Effects of Stimulus Repetition Rate and Frequency on the Auditory Brainstem Response in Normal, Cochlear-Impaired, and VIII Nerve/Brainstem-Impaired Subjects The effects of signal repetition rate and frequency on the auditory brainstem responses of normal listeners, of persons with cochlear lesions, and of persons with VIII nerve/brainstem lesions were evaluated. The normal group exhibited more waves I and II than did the cochlear and VIII/brainstem groups. The normal and cochlear ... Research Article
Research Article  |   December 01, 1983
Effects of Stimulus Repetition Rate and Frequency on the Auditory Brainstem Response in Normal, Cochlear-Impaired, and VIII Nerve/Brainstem-Impaired Subjects
 
Author Affiliations & Notes
  • Cynthia G. Fowler
    VA Medical Center, Long Beach; Universiy of California, Irvine
  • Douglas Noffsinger
    VA Medical Center, West Los Angeles; University of California, Los Angeles
Article Information
Research Articles
Research Article   |   December 01, 1983
Effects of Stimulus Repetition Rate and Frequency on the Auditory Brainstem Response in Normal, Cochlear-Impaired, and VIII Nerve/Brainstem-Impaired Subjects
Journal of Speech, Language, and Hearing Research, December 1983, Vol. 26, 560-567. doi:10.1044/jshr.2604.560
History: Received April 12, 1982 , Accepted March 15, 1983
 
Journal of Speech, Language, and Hearing Research, December 1983, Vol. 26, 560-567. doi:10.1044/jshr.2604.560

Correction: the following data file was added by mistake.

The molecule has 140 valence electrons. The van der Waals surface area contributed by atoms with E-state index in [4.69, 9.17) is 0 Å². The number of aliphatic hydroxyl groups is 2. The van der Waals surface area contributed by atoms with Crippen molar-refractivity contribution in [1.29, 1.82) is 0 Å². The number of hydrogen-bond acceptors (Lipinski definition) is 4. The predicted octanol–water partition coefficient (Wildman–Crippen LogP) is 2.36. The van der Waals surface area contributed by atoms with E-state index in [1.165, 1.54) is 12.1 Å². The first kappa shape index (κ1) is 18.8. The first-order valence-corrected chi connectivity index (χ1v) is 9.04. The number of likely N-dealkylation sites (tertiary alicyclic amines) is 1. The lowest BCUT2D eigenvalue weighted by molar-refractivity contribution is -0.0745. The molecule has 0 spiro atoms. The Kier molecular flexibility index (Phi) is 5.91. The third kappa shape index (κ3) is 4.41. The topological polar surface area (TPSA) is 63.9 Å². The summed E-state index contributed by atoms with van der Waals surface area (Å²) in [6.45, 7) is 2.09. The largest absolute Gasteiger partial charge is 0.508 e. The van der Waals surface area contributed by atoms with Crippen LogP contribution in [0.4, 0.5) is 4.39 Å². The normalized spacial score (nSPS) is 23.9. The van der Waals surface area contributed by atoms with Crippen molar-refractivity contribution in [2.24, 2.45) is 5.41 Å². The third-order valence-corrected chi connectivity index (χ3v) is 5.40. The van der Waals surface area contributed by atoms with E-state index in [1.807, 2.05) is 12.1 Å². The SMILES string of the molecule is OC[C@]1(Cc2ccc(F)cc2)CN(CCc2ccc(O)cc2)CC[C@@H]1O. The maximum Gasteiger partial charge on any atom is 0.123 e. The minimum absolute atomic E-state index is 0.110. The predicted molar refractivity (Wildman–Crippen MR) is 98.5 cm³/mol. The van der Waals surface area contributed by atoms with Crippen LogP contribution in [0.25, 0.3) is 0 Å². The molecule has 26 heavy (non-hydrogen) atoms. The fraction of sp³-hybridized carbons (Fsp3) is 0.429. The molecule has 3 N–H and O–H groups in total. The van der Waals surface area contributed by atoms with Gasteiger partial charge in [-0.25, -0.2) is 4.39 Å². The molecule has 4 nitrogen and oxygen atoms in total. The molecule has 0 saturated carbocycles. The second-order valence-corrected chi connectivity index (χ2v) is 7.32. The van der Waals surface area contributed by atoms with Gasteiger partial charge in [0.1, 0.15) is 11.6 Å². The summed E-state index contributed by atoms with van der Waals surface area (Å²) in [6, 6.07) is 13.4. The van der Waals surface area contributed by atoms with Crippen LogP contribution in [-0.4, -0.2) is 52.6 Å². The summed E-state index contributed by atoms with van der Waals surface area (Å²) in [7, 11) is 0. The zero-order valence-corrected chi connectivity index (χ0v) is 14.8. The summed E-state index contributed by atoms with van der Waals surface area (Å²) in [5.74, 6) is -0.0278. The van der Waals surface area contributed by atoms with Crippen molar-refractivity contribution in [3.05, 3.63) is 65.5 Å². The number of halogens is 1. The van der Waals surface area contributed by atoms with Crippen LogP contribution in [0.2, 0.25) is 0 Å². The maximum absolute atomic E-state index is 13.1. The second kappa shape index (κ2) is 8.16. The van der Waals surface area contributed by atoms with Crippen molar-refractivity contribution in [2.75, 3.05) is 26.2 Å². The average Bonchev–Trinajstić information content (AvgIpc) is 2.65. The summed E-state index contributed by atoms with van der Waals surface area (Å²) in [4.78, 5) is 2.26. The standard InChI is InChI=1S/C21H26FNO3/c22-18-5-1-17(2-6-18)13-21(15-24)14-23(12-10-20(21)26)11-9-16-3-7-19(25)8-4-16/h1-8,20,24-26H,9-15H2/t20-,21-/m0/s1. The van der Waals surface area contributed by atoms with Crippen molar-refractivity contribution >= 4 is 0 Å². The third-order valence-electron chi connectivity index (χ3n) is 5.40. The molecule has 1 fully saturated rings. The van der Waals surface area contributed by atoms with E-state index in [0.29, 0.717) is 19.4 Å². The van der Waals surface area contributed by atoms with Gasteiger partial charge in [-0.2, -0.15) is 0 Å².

History: Received April 12, 1982; Accepted March 15, 1983
Web of Science® Times Cited: 15

The effects of signal repetition rate and frequency on the auditory brainstem responses of normal listeners, of persons with cochlear lesions, and of persons with VIII nerve/brainstem lesions were evaluated. The normal group exhibited more waves I and II than did the cochlear and VIII/brainstem groups. The normal and cochlear groups exhibited more waves III and V than did the VIII nerve/brainstem group. The latency of wave I was not different among groups, whereas wave V was significantly later in the VIII nerve/brainstem group than in the other groups. Waves I, III, and V were later for 50/s than for 10/s. Waves I and III displayed shorter latencies for 4000 Hz than for 2000 Hz, whereas wave V displayed similar latencies for the two stimuli. In conclusion, cochlear pathology (⩽65 dB HL) does not prolong the latencies of waves I and V. A dual mechanism is discussed to explain the rate-dependent latency shift of wave V.

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